Entity

Time filter

Source Type

Sydney, Australia

Murray S.B.,The Redleaf Practice | Wallis A.,Eating Disorder Service | Rhodes P.,University of Sydney
Contemporary Family Therapy | Year: 2012

Maudsley family based treatment (FBT) continues to demonstrate promising evidence in the treatment of adolescent presentations of anorexia nervosa. In the earlier stages of this treatment modality, the process of empowering families, and in particular, helping parent to follow their natural instincts in making united decisions around re-feeding their child is critical. This paper aims to provide FBT practitioners with structured interviewing guidelines around the amplification of familial interactions around food, drawing on existing familial strengths and therefore empowering parents and families in their process of change. The questioning skills outlined are discussed in light of the theoretical tenets of the Maudsley FBT model. © 2012 Springer Science+Business Media New York.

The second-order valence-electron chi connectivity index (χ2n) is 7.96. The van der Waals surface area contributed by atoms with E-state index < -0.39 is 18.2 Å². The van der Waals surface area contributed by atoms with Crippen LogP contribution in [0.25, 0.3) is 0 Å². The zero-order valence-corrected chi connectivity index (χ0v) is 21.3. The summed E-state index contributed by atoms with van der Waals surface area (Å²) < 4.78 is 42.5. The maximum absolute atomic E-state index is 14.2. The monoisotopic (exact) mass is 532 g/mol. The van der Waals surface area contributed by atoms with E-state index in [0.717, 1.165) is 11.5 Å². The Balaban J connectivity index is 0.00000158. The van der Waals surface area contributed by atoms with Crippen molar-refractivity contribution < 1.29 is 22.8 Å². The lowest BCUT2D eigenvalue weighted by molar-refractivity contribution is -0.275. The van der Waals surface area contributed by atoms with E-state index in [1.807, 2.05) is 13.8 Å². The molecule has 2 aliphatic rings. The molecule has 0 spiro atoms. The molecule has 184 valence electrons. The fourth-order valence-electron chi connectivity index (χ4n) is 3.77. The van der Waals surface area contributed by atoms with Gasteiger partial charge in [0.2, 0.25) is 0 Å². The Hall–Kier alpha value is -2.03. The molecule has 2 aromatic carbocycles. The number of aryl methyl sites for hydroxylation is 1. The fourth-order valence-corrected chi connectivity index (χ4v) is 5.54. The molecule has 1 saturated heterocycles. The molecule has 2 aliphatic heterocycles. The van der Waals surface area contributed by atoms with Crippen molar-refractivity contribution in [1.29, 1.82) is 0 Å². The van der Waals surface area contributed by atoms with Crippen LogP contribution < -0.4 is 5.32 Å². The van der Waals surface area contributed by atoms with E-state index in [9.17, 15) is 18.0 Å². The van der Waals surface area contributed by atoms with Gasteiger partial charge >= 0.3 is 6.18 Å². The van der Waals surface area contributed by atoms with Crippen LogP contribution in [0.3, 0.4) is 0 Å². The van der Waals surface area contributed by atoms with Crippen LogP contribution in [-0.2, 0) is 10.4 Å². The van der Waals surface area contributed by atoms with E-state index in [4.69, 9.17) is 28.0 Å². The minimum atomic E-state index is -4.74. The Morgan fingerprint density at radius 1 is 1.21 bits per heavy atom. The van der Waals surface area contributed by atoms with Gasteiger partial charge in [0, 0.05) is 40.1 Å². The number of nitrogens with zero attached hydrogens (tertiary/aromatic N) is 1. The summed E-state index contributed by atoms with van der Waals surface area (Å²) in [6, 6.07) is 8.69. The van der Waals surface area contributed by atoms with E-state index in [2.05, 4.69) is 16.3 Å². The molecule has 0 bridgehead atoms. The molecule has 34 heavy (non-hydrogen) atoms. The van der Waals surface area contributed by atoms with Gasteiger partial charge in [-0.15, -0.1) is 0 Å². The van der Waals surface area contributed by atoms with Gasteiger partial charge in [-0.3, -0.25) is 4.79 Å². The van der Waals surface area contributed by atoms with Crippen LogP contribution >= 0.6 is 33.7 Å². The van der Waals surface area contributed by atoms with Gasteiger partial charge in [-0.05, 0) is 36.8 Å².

Eagles J.M.,Royal Cornhill Hospital | du Feu J.M.,Jersey General Hospital | Morris J.,Eden Unit | Crockett P.,Eating Disorder Service | Bhattacharya S.,University of Aberdeen
Current Psychiatry Reviews | Year: 2012